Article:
Figs have several health benefits, one of which is enhancing the condition of the skin and hair. For many, they also have a high nutritional value.
A fig is a soft fruit that has a thin, green, or purple skin. A fig’s core is usually red, and you may eat the whole fruit.
Figs have been used to treat disorders of the digestive tract and endocrine, reproductive, and respiratory systems in humans.
Health Benefits of Figs
Throughout ancient times, figs have been connected to prosperity and good health. They were sacrificed to the deity Bacchus in ancient Rome and are symbolically associated with Demeter, the Greek goddess of fertility and agriculture.
Figs are not your usual fruit technically, they are a group of inverted flowers that, given enough time, would bloom from the inside out. They are widely grown in regions that are hot, sunny, and dry for most of the year, such as the Mediterranean and the Middle East.
You’ve heard of “figgy pudding,” which is a typical treat sweetened with figs before sugar became widely used. Nowadays, figs are becoming more and more popular as a healthy substitute for refined sugars as people start to move away from them.
Hypertension, another name for high blood pressure, is a condition that can cause problems, including heart disease and stroke. Overeating sodium and not enough potassium can result in a potassium imbalance, which is one of the factors that causes high blood pressure.
Because they are high in potassium, figs can help balance that out. Meanwhile, the high fiber content of figs may aid in the body’s removal of extra salt.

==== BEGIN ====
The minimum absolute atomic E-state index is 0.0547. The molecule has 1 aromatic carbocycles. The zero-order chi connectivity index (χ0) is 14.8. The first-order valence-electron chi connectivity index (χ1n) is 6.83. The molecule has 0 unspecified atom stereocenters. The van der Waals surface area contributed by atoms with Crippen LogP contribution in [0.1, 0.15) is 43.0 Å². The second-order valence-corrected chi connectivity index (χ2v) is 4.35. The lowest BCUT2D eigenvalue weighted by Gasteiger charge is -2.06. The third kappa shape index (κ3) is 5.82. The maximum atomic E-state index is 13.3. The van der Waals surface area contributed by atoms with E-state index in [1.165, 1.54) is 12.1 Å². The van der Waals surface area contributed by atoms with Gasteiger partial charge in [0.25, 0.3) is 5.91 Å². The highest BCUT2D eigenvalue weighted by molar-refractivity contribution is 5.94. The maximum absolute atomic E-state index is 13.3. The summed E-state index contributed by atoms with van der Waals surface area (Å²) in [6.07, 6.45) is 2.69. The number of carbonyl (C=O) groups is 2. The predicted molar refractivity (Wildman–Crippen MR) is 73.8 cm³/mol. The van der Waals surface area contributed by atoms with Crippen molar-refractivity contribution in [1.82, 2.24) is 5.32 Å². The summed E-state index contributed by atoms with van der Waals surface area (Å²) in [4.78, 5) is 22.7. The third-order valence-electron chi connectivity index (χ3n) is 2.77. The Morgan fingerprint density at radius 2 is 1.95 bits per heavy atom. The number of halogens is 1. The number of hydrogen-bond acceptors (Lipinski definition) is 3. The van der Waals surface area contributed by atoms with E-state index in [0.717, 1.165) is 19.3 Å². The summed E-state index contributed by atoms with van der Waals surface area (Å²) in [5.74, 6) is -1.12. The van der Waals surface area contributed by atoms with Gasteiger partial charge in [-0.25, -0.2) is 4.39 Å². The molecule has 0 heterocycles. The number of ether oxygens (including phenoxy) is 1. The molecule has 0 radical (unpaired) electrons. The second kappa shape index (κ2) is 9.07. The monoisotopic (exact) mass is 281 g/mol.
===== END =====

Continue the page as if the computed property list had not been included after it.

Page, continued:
Boost Your Digestion
Constipation and diarrhea are examples of digestive disorders. On the extremes of the range, consuming more fiber can be beneficial. Figs help with digestion in another manner besides just being substantial in fiber. They are a great source of prebiotics, which help to maintain gut health in general.
Boost Density of Bones
Figs are an excellent provider of potassium and calcium. Together, these minerals have the potential to increase bone density and stave against diseases like osteoporosis.
Notably, studies indicate that a diet high in potassium helps strengthen bones and lower bone turnover. In the meanwhile, increasing calcium intake has been demonstrated to increase bone mineral structure in children and adolescents. Calcium is a crucial structural component of bones.
May Aid Weight Loss
Although they are high in fiber and make a great mid-morning snack, figs are beneficial for weight reduction, especially for those following a weight-watching regimen. Anjeer that has been dried is a very wholesome snack. You may maintain longer intervals between your two meals by eating two or three dried figs, which will help you feel satiated for longer.
How to Add Figs in Diet
Figs are available at most supermarket shops. Ripe figs only endure seven to ten days after they are collected. Therefore, the best time to harvest is from mid-June to mid-October.